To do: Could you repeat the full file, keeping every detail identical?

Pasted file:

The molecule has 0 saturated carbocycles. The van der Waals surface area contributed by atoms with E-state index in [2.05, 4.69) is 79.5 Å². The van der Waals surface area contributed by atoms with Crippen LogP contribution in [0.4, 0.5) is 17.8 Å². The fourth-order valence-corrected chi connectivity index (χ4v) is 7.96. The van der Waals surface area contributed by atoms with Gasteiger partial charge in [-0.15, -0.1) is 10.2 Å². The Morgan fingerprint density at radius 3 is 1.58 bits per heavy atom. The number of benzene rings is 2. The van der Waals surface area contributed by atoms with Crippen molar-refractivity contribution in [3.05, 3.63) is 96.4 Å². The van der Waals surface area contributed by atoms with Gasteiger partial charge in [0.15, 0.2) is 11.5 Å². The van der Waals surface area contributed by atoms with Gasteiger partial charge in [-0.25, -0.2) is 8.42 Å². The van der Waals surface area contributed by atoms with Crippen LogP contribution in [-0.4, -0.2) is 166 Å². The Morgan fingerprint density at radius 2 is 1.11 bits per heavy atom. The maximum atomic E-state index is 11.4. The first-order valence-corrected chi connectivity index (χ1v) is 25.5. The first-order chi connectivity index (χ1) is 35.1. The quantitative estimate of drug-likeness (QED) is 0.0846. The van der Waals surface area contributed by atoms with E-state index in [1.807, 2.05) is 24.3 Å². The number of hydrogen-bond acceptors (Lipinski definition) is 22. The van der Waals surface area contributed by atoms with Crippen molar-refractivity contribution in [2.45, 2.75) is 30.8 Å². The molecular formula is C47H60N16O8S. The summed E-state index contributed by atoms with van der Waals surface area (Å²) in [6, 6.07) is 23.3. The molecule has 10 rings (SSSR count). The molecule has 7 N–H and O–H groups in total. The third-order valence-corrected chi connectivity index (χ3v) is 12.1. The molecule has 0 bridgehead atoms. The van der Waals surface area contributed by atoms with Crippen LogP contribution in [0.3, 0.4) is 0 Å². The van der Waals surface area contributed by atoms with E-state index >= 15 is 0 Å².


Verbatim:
The molecule has 0 saturated carbocycles. The van der Waals surface area contributed by atoms with E-state index in [2.05, 4.69) is 79.5 Å². The van der Waals surface area contributed by atoms with Crippen LogP contribution in [0.4, 0.5) is 17.8 Å². The fourth-order valence-corrected chi connectivity index (χ4v) is 7.96. The van der Waals surface area contributed by atoms with Gasteiger partial charge in [-0.15, -0.1) is 10.2 Å². The Morgan fingerprint density at radius 3 is 1.58 bits per heavy atom. The number of benzene rings is 2. The van der Waals surface area contributed by atoms with Crippen molar-refractivity contribution in [3.05, 3.63) is 96.4 Å². The van der Waals surface area contributed by atoms with Gasteiger partial charge in [0.15, 0.2) is 11.5 Å². The van der Waals surface area contributed by atoms with Gasteiger partial charge in [-0.25, -0.2) is 8.42 Å². The van der Waals surface area contributed by atoms with Crippen LogP contribution in [-0.4, -0.2) is 166 Å². The Morgan fingerprint density at radius 2 is 1.11 bits per heavy atom. The maximum atomic E-state index is 11.4. The first-order valence-corrected chi connectivity index (χ1v) is 25.5. The first-order chi connectivity index (χ1) is 35.1. The quantitative estimate of drug-likeness (QED) is 0.0846. The van der Waals surface area contributed by atoms with E-state index in [1.807, 2.05) is 24.3 Å². The number of hydrogen-bond acceptors (Lipinski definition) is 22. The van der Waals surface area contributed by atoms with Crippen molar-refractivity contribution in [2.45, 2.75) is 30.8 Å². The molecular formula is C47H60N16O8S. The summed E-state index contributed by atoms with van der Waals surface area (Å²) in [6, 6.07) is 23.3. The molecule has 10 rings (SSSR count). The molecule has 7 N–H and O–H groups in total. The third-order valence-corrected chi connectivity index (χ3v) is 12.1. The molecule has 0 bridgehead atoms. The van der Waals surface area contributed by atoms with Crippen LogP contribution in [0.3, 0.4) is 0 Å². The van der Waals surface area contributed by atoms with E-state index >= 15 is 0 Å².